Watch CBS News

Parkland families continued visiting building where shooting took place

Parkland families continue to visit building where shooting took place
Parkland families continue to visit building where shooting took place 03:05

PARKLAND - For a second day, families of the victims in the Marjory Stoneman Douglas massacre voluntarily visited the crime scene Thursday.

The Broward state attorney is offering families who choose to view the 1200 building an opportunity to retrace the path of the mass shooter who killed 17 students and staff and wounded 17 more in 2018.

Families are allowed to take personal items of the victims, as well as, spend time to reflect. 

The building has been sealed off since the massacre and only a handful of people have been given access pending the completion of the criminal cases. 

Among those visiting Thursday were the family of slain student Martin Duque, Debbie Hixon, whose husband athletic director Chris Hixon was murdered while trying to confront the shooter, and Max Schacter, whose son Alex died at his desk in a classroom on the first floor. 

"It was like a war zone. It was horrible," said Schacter, who spoke to reporters while clutching his son's English textbook. Schacter says he plans to have the desk Alex was sitting in transported to his home.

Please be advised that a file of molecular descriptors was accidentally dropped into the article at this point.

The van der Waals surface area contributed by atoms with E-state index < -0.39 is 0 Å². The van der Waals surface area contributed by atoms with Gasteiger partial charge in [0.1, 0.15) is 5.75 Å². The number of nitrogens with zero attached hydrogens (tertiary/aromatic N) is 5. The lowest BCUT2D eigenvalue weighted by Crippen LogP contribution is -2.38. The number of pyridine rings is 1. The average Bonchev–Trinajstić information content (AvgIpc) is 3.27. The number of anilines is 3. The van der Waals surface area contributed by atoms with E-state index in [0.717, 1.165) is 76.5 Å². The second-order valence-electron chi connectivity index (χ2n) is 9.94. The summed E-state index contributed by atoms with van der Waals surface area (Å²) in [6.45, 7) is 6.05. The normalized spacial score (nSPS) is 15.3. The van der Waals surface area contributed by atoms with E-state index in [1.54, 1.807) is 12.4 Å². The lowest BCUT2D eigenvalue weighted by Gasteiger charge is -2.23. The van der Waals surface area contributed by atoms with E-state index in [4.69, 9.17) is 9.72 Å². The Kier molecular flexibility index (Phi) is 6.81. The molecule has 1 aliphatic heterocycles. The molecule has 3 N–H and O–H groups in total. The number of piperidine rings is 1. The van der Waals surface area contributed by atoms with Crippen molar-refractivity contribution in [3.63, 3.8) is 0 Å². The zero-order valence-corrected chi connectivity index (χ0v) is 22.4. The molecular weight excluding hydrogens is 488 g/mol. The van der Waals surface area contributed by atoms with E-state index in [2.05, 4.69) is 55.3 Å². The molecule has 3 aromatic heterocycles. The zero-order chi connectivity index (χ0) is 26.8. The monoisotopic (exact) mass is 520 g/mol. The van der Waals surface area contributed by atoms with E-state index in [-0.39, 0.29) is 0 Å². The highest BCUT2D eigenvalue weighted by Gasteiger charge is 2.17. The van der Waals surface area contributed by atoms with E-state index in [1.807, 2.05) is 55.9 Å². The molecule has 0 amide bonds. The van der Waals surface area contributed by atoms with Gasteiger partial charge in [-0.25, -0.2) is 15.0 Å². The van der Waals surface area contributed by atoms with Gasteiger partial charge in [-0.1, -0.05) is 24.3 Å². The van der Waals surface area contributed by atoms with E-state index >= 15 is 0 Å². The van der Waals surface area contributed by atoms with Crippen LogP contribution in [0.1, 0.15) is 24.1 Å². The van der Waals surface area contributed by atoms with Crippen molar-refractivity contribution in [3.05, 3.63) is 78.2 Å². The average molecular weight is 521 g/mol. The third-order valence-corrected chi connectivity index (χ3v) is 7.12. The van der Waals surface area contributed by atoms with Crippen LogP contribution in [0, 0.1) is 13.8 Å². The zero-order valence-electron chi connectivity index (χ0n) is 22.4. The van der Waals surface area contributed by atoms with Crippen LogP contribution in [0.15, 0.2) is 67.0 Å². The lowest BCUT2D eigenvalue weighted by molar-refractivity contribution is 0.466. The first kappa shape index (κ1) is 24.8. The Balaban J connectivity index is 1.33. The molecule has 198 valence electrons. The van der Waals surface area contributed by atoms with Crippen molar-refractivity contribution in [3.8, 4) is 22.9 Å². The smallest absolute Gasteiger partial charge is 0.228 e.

"Alex heard the gunshots and got up to escape but he didn't have time," Schacter said his son's birthday is next week. He would have turned 20.

Schacter has devoted his life to making schools safer. He just returned from a national school resource officer symposium. "There needs to be more SRO training," he says. 

The criminal cases were resolved, with SRO Scot Peterson cleared of criminal child neglect for not entering the building and the shooter sentenced to life in prison. The focus is now on pending civil cases. 

Families settled with the Broward School District, which paid millions to those who lost loved ones and students who suffered physically and mentally from the carnage. 

In a federal lawsuit, the Department of Justice settled lawsuits brought by the families against the FBI for failing to follow up on warnings about the gunman.  

But there are other pending wrongful death civil lawsuits against the Broward Sheriff's Office, Scot Peterson and school monitor Andrew Medina, who saw the shooter arrive, knew he posed a danger but is accused of not doing enough to prevent him from entering the 1200 building. 

Civil attorney David Brill has filed a motion to have a reenactment of the shooting using blanks he says, "The purpose is to parallel the killer's movements and the gunfire in relation to Scot Peterson's movements and actions," says Brill.

"It's about accountability," says Max Schacter. 

View CBS News In
CBS News App Open
Chrome Safari Continue
Be the first to know
Get browser notifications for breaking news, live events, and exclusive reporting.